A protein called PD-1, which is found on immune cells called CD8+ T cells, plays a key role in controlling infection with the Epstein-Barr virus, according to a study published May 30 in the open-access journal PLOS Pathogens by Christian Münz of the University of Zurich, and colleagues. The results from this study indicate that monitoring PD-1 signaling during future vaccination and immunotherapy studies may inform patient outcomes.
Since its discovery as a tumor virus by Epstein and colleagues in 1964, the Epstein-Barr virus has been implicated in many serious diseases. This virus is one of the most ubiquitous human pathogens in the world, persistently infecting more than 90% of the adult human population. It drives some of the strongest human CD8+ T cell responses, which can be observed during the initial symptomatic (or primary) stage of infection known as infectious mononucleosis. Despite high viral loads and prolonged CD8+ T cell stimulation during infectious mononucleosis, the Epstein-Barr virus enters latency and is under lifelong immune control in most individuals that experience this disease. Currently, in vivo studies are lacking to understand the comprehensive immune control of the Epstein-Barr virus in most healthy virus carriers, and, in particular, the characteristics of the CD8+ T cells involved in this process.
To address this gap in knowledge, Münz and colleagues examined CD8+ T cells in patients with active infectious mononucleosis, as well as in a well-characterized mouse model for Epstein-Barr virus infection. The researchers found that even though CD8+ T cells express multiple receptors that normally inhibit immune responses, including PD-1, during primary Epstein-Barr virus infection, these T cells appear to retain the ability to produce cytokines, kill infected cells, and proliferate. Importantly, blocking the PD-1 pathway leads to specific defects in controlling the Epstein-Barr virus and increases virus-induced tumor formation in infected animals, indicating that this pathway is important for viral control. This is in contrast to previous studies showing that PD-1 helps keep the body’s immune responses in check, and releasing this inhibitory block is important for reinvigorating immune responses against cancer. Because PD-1 function is required to keep the Epstein-Barr virus in check, this study provides evidence against blocking inhibitory pathways in disease settings that require improved immune control of chronic virus infections.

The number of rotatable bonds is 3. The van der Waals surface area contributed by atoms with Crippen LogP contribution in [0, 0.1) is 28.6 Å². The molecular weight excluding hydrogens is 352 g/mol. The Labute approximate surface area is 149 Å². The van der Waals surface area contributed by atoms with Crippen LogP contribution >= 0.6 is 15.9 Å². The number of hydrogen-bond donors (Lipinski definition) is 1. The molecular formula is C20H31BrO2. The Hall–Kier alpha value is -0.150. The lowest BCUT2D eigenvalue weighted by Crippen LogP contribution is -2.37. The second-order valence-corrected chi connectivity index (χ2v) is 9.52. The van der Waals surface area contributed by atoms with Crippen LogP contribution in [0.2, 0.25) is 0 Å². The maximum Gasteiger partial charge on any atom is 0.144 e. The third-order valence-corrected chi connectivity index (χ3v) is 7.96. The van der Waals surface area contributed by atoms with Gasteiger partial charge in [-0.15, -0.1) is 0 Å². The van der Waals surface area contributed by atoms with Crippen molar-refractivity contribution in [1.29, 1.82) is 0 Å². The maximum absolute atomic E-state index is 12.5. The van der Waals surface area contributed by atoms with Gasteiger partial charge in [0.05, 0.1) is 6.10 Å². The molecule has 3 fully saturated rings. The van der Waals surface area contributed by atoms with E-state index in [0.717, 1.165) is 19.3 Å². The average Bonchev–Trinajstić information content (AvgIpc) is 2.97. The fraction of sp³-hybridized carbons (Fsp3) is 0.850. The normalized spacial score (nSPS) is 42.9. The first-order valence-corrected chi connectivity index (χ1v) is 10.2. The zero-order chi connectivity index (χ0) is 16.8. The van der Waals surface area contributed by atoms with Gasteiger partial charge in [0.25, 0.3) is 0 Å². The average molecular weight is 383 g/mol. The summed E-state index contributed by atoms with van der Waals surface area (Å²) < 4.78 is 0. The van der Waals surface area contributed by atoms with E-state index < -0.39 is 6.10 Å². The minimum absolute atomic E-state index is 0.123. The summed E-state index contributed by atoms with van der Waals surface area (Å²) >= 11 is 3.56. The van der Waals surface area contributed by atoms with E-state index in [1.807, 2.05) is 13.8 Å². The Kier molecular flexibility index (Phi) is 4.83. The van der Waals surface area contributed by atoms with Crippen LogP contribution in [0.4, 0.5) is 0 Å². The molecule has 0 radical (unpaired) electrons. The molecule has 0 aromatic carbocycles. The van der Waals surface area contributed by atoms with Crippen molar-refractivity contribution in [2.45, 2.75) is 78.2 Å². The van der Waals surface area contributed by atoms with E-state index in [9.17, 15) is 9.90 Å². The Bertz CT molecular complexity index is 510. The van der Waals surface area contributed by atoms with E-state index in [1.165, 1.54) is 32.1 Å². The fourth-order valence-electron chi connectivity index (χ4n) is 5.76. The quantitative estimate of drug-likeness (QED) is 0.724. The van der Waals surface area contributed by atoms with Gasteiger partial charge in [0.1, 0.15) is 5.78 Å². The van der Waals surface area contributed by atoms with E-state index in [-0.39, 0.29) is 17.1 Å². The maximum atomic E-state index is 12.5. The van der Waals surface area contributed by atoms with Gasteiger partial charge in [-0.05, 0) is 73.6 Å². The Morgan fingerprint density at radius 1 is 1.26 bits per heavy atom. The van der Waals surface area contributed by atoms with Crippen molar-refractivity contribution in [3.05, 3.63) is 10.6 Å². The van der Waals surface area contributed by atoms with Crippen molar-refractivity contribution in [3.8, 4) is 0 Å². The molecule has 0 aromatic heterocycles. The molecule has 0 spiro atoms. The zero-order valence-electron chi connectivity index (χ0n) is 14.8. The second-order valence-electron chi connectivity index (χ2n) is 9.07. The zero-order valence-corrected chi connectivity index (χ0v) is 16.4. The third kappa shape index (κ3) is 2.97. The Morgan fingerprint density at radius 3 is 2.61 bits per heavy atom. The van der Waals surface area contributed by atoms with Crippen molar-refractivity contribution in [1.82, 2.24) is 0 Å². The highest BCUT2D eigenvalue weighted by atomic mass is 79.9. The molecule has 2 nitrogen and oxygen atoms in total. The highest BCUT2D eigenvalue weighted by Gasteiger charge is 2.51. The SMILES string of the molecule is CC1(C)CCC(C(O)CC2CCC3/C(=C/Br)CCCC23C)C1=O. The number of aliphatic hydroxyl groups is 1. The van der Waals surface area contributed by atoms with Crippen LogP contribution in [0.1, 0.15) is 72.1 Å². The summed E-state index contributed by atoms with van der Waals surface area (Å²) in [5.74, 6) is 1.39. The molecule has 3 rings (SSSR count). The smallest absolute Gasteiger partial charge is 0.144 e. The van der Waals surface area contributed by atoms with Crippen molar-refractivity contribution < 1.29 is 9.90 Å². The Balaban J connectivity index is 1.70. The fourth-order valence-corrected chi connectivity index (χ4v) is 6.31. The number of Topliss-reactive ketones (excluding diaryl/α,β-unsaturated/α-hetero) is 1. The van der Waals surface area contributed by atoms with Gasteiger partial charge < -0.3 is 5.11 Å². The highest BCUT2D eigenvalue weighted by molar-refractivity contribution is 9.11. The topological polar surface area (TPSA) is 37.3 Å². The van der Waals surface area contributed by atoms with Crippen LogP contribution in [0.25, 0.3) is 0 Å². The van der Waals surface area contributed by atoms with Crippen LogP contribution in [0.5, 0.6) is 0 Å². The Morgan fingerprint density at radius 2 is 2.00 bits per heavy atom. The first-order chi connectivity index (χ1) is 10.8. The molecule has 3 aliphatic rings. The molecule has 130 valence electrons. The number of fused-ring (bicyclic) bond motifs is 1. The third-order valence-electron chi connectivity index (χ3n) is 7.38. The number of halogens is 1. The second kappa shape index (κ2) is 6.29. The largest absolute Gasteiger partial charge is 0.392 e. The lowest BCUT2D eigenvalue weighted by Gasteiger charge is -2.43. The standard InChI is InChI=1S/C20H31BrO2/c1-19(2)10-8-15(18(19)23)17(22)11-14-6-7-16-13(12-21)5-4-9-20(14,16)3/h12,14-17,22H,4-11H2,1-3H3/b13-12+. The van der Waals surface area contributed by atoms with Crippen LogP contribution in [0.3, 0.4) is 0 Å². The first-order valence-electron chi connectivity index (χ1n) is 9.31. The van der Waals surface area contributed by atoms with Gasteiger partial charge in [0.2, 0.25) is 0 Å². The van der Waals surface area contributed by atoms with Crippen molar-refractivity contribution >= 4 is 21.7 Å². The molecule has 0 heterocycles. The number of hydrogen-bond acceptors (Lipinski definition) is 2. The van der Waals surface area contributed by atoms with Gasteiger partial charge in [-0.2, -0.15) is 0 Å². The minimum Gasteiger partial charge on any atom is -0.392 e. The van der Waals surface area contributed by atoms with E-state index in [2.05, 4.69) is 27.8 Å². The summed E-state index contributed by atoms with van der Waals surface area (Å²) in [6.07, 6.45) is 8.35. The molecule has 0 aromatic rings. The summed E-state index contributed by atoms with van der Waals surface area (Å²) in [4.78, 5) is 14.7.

“Although immune checkpoint blockade constitutes a major breakthrough in cancer therapy, our results suggest that reactivation of persistent virus infections should be monitored as a possible side effect at least during anti-PD-1 treatment.” says Bithi Chatterjee, first author of the study.
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